Gary Oldman is reprising his Oscar-winning performance as U.K. war leader Winston Churchill for a new stage play.
The British actor, who won the Best Actor prize at this year’s (18) Academy Awards for his portrayal of the heroic prime minister in Darkest Hour, is keen on playing him again on the small or big screen – but his next Churchill project is a stage play.
Speaking on BBC Radio 4’s Today programme, Gary revealed he has been working with the British hero’s great-grandson, Randolph, to adapt The Dream, a 1947 short story Winston wrote about meeting the ghost of his father, also called Randolph.
“I’ve only scratched the surface. I think that there’s another chapter here,” the 60-year-old confessed. “Maybe a movie, maybe something on television. I’ve been working with Randolph (Churchill’s great-grandson) and I’ve adapted, with their kind permission, the short story The Dream. I’ve been talking about maybe doing it as a sort of two-hander onstage.”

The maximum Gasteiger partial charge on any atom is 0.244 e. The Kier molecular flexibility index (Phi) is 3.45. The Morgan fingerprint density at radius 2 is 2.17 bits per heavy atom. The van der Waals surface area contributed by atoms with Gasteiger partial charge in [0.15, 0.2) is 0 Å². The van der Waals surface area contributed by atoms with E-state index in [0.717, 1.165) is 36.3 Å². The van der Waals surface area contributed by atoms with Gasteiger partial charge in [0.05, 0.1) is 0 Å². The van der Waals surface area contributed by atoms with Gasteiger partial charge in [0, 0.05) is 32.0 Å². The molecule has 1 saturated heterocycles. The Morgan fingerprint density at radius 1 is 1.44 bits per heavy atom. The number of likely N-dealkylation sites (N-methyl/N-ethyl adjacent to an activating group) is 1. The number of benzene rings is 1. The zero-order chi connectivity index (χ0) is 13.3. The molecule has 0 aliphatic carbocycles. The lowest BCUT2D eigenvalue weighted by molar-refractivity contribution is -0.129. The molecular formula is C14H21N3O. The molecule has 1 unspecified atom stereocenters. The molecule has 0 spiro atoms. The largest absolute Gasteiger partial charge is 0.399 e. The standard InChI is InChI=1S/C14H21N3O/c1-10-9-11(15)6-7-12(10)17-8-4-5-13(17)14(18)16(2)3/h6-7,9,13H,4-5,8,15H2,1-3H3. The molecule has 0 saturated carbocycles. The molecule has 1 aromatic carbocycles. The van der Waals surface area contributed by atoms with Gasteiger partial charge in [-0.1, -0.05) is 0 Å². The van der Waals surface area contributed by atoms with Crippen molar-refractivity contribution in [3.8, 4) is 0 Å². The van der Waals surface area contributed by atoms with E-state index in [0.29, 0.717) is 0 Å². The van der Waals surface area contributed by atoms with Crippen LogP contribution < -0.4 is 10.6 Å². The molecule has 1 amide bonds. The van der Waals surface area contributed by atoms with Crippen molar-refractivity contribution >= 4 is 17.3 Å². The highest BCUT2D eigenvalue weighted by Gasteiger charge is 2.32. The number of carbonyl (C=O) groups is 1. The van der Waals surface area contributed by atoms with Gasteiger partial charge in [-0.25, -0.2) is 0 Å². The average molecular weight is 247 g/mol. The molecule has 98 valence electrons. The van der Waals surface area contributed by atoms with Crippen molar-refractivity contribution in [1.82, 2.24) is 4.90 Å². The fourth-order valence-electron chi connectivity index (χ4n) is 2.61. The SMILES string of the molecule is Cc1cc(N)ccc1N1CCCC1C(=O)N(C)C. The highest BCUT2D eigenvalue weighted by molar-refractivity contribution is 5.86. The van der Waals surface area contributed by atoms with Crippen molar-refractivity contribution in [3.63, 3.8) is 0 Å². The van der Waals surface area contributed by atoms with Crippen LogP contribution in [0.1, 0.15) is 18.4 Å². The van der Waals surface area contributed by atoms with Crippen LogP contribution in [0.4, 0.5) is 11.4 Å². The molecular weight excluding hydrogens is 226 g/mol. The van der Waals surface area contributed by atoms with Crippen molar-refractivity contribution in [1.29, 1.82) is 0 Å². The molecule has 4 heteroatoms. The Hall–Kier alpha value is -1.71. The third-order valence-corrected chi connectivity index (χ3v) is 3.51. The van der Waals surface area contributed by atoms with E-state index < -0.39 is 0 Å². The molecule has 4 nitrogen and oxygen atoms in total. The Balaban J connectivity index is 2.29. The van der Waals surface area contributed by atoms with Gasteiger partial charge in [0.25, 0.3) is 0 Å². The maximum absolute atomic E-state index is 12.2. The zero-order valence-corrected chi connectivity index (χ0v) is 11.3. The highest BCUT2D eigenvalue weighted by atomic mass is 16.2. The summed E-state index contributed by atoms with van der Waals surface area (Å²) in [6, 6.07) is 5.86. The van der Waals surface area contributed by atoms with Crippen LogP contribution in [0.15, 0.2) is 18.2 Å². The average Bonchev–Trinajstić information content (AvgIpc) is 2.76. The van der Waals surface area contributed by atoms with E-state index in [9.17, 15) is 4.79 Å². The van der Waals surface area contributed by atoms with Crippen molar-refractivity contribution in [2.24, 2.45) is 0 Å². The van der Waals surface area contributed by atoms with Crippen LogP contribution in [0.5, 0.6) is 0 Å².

In the 1947 story, Winston, who was a keen amateur artist, is working on a portrait of his late father when he is visited by his ghost. He then goes on to explain the turbulent events of the past 50 years, including the two world wars, to his dad, who died in 1895.
Gary also revealed who he would like to cast in the play and selected fellow Brit Samuel West, who played loyal War minister Anthony Eden in Darkest Hour.
Directed by Joe Wright, Darkest Hour was not a traditional biopic, instead focusing on Winston’s toughest period as prime minister in 1940 – when Britain looked to be losing the Second World War. The film ends with the leader’s famous wartime speech, which rallied the nation after the Dunkirk evacuation, more than five years before the end of the conflict.